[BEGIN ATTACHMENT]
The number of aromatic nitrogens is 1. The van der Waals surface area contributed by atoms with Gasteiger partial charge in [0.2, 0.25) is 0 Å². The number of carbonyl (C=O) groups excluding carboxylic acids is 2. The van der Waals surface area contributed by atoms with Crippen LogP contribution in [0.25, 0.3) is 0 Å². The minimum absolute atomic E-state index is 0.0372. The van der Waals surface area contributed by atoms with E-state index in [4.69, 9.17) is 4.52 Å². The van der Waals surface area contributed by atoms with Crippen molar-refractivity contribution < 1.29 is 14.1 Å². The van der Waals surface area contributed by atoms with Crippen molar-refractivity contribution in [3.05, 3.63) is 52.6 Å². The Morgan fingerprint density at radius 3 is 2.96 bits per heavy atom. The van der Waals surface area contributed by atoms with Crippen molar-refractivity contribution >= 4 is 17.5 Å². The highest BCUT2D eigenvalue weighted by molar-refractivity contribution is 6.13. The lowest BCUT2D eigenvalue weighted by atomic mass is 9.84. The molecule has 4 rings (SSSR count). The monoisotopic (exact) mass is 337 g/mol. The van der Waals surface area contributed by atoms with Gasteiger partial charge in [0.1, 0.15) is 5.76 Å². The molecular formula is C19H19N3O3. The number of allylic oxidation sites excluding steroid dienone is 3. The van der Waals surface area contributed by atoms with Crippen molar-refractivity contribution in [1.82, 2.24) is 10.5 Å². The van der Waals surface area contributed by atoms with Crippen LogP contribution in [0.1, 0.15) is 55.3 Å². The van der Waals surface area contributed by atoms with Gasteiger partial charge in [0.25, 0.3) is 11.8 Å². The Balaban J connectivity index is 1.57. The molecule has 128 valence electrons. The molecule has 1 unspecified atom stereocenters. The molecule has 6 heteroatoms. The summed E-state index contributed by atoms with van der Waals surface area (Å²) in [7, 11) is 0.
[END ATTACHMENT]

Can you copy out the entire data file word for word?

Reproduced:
The number of aromatic nitrogens is 1. The van der Waals surface area contributed by atoms with Gasteiger partial charge in [0.2, 0.25) is 0 Å². The number of carbonyl (C=O) groups excluding carboxylic acids is 2. The van der Waals surface area contributed by atoms with Crippen LogP contribution in [0.25, 0.3) is 0 Å². The minimum absolute atomic E-state index is 0.0372. The van der Waals surface area contributed by atoms with E-state index in [4.69, 9.17) is 4.52 Å². The van der Waals surface area contributed by atoms with Crippen molar-refractivity contribution < 1.29 is 14.1 Å². The van der Waals surface area contributed by atoms with Crippen molar-refractivity contribution in [3.05, 3.63) is 52.6 Å². The Morgan fingerprint density at radius 3 is 2.96 bits per heavy atom. The van der Waals surface area contributed by atoms with Crippen molar-refractivity contribution >= 4 is 17.5 Å². The highest BCUT2D eigenvalue weighted by molar-refractivity contribution is 6.13. The lowest BCUT2D eigenvalue weighted by atomic mass is 9.84. The molecule has 4 rings (SSSR count). The monoisotopic (exact) mass is 337 g/mol. The van der Waals surface area contributed by atoms with Gasteiger partial charge in [0.1, 0.15) is 5.76 Å². The molecular formula is C19H19N3O3. The number of allylic oxidation sites excluding steroid dienone is 3. The van der Waals surface area contributed by atoms with Crippen molar-refractivity contribution in [1.82, 2.24) is 10.5 Å². The van der Waals surface area contributed by atoms with Crippen LogP contribution in [0.1, 0.15) is 55.3 Å². The van der Waals surface area contributed by atoms with Gasteiger partial charge in [0.25, 0.3) is 11.8 Å². The Balaban J connectivity index is 1.57. The molecule has 128 valence electrons. The molecule has 1 unspecified atom stereocenters. The molecule has 6 heteroatoms. The summed E-state index contributed by atoms with van der Waals surface area (Å²) in [7, 11) is 0.